Tuesday November 3, 2020
Editorial Cartoon by Graeme MacKay, The Hamilton Spectator – Tuesday November 3, 2020
Canadians await U.S. election in fear, as poll reveals anxieties about aftermath
Canadians absorbed the first trickle of results Tuesday as their American neighbours went to the polls, capping a campaign marked by voter intimidation, threats of postelection violence, and concern about the potential breakdown of democracy itself.
The first returns showed U.S. President Donald Trump ahead, as expected, in Indiana and winning Kentucky, while an early see-saw for the crucial state of Florida was underway. But it was going to be a long night that would likely not produce a definitive result, said Mark Feigenbaum, the Toronto tax lawyer who is the chairman of Republicans Overseas Canada.
“It’s really encouraging that a lot of people are out voting. Whomever they’re voting for, I think it’s good,” he said.
Bessma Momani, an international affairs specialist at the University of Waterloo, said it was too early to draw any definitive conclusions.
“People are just projecting their own hopes,” she said.
“The early voting is pretty spectacular. From the academic side of this, usually early voting does not indicate a vote for the incumbent.”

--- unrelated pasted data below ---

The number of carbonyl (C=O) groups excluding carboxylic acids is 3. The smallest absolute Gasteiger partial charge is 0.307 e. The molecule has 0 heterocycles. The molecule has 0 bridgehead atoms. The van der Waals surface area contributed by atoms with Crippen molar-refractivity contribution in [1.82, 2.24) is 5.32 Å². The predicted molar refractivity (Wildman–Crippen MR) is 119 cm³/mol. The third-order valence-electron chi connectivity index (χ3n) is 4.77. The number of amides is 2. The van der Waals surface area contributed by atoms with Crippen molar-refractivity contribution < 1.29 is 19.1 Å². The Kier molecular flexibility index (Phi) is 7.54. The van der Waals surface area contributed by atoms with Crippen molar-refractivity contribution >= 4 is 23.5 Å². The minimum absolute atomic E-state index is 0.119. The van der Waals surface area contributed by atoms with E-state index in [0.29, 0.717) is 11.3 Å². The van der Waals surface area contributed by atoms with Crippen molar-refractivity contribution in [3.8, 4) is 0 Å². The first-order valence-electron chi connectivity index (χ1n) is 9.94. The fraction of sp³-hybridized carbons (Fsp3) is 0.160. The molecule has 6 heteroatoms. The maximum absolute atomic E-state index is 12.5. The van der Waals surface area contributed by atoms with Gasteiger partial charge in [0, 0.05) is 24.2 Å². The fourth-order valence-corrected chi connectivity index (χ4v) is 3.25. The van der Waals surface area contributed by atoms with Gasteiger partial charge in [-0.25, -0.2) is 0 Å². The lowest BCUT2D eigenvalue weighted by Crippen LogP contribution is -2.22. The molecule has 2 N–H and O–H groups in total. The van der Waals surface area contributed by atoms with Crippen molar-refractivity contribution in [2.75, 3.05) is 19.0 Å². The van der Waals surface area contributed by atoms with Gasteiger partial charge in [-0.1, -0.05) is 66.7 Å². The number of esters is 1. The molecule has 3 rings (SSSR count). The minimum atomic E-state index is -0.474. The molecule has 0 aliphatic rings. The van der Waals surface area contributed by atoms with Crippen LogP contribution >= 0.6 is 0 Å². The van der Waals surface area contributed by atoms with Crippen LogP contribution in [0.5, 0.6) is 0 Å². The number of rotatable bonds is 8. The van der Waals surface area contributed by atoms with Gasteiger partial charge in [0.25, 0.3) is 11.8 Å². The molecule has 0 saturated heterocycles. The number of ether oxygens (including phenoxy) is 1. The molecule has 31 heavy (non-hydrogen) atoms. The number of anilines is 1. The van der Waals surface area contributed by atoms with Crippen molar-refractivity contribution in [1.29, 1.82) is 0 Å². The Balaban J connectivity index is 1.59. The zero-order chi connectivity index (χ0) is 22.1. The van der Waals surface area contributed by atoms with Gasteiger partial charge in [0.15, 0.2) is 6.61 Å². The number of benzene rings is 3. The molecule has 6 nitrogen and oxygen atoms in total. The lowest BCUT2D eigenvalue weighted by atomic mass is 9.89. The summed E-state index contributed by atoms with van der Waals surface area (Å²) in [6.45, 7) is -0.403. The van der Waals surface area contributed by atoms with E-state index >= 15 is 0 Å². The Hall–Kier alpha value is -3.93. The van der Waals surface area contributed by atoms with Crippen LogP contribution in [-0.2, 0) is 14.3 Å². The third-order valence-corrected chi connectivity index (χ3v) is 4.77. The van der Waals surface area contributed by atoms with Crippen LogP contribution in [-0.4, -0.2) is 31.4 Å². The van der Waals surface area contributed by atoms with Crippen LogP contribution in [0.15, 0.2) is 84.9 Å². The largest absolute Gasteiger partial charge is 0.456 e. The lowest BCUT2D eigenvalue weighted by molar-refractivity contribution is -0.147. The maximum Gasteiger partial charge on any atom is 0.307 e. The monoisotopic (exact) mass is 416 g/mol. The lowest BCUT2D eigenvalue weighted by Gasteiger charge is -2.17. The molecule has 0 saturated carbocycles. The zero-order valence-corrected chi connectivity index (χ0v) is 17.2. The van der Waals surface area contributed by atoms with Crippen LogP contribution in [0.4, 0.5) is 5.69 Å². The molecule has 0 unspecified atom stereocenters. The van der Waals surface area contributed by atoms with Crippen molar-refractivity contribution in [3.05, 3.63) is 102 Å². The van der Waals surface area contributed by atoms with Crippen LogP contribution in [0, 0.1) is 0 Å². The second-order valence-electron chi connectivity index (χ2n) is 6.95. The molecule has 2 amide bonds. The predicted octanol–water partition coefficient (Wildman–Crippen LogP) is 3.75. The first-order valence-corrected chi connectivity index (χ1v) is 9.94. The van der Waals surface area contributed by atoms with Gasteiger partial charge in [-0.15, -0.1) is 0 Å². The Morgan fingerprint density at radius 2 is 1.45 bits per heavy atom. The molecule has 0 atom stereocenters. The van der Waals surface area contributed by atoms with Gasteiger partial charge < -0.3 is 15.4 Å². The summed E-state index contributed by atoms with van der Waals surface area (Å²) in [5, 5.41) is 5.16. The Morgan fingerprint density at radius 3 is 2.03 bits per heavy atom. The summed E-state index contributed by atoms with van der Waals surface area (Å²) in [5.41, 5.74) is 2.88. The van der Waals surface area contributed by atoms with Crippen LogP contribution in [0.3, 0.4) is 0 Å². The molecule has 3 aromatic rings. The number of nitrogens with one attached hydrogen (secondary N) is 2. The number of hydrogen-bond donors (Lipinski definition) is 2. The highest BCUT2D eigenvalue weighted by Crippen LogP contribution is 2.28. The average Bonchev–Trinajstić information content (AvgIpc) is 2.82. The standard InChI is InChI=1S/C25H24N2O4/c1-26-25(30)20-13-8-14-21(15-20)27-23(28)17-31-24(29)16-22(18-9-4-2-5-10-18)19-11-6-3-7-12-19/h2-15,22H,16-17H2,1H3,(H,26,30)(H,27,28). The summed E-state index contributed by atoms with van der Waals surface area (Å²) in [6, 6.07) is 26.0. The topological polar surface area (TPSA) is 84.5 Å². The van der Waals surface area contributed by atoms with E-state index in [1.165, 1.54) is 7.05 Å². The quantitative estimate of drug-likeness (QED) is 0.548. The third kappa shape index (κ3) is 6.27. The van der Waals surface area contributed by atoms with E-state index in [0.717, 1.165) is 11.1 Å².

Earlier Tuesday, a new poll from Leger and the Association for Canadian Studies found a clear majority of Canadians surveyed worried that the United States will suffer a breakdown of its system marked by “social chaos” if no clear winner emerges.
That fear was driven by the assumption that Trump won’t accept defeat if he does in fact lose, or may prematurely declare victory on election night before all votes, including mail-in ballots, can be legally counted.
The Leger poll found that three-quarters of those surveyed in Canada are worried about the U.S. election, and 68 per cent worry that there will be a “complete breakdown of the political system in the U.S. leading to a period of social chaos.”
Four out of five respondents said they were concerned that increased racial tension would lead to protests and violence. (CTV News)